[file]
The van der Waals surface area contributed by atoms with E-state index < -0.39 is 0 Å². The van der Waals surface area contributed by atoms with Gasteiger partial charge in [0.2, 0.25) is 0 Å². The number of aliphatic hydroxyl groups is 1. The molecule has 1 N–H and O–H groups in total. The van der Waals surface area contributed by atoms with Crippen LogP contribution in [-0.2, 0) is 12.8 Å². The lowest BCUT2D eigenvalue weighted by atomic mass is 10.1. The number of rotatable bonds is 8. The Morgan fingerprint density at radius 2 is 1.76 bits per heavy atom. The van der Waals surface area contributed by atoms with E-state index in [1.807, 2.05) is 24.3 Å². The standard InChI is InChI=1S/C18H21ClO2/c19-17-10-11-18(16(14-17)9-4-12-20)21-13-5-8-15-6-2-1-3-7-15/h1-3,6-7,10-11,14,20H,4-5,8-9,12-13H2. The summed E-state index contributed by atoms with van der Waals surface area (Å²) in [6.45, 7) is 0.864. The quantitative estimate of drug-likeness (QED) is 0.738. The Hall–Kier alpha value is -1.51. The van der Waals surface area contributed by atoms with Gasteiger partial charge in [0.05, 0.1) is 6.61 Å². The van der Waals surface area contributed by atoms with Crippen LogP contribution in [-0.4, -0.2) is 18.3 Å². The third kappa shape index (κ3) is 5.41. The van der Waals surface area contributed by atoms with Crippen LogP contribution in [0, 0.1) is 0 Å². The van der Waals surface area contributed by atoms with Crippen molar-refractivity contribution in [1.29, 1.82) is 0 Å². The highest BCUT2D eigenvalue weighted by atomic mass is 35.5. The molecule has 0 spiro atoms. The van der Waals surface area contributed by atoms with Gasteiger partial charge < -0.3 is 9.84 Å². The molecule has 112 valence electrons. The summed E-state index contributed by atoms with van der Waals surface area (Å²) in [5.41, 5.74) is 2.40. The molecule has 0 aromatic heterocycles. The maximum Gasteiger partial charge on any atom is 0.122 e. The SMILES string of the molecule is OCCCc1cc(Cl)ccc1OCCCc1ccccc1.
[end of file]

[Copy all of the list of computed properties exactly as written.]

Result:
The van der Waals surface area contributed by atoms with E-state index < -0.39 is 0 Å². The van der Waals surface area contributed by atoms with Gasteiger partial charge in [0.2, 0.25) is 0 Å². The number of aliphatic hydroxyl groups is 1. The molecule has 1 N–H and O–H groups in total. The van der Waals surface area contributed by atoms with Crippen LogP contribution in [-0.2, 0) is 12.8 Å². The lowest BCUT2D eigenvalue weighted by atomic mass is 10.1. The number of rotatable bonds is 8. The Morgan fingerprint density at radius 2 is 1.76 bits per heavy atom. The van der Waals surface area contributed by atoms with E-state index in [1.807, 2.05) is 24.3 Å². The standard InChI is InChI=1S/C18H21ClO2/c19-17-10-11-18(16(14-17)9-4-12-20)21-13-5-8-15-6-2-1-3-7-15/h1-3,6-7,10-11,14,20H,4-5,8-9,12-13H2. The summed E-state index contributed by atoms with van der Waals surface area (Å²) in [6.45, 7) is 0.864. The quantitative estimate of drug-likeness (QED) is 0.738. The Hall–Kier alpha value is -1.51. The van der Waals surface area contributed by atoms with Gasteiger partial charge in [0.05, 0.1) is 6.61 Å². The van der Waals surface area contributed by atoms with Crippen LogP contribution in [-0.4, -0.2) is 18.3 Å². The third kappa shape index (κ3) is 5.41. The van der Waals surface area contributed by atoms with Crippen LogP contribution in [0, 0.1) is 0 Å². The van der Waals surface area contributed by atoms with Crippen molar-refractivity contribution in [1.29, 1.82) is 0 Å². The highest BCUT2D eigenvalue weighted by atomic mass is 35.5. The molecule has 0 spiro atoms. The van der Waals surface area contributed by atoms with Gasteiger partial charge < -0.3 is 9.84 Å². The molecule has 112 valence electrons. The summed E-state index contributed by atoms with van der Waals surface area (Å²) in [5.41, 5.74) is 2.40. The molecule has 0 aromatic heterocycles. The maximum Gasteiger partial charge on any atom is 0.122 e. The SMILES string of the molecule is OCCCc1cc(Cl)ccc1OCCCc1ccccc1.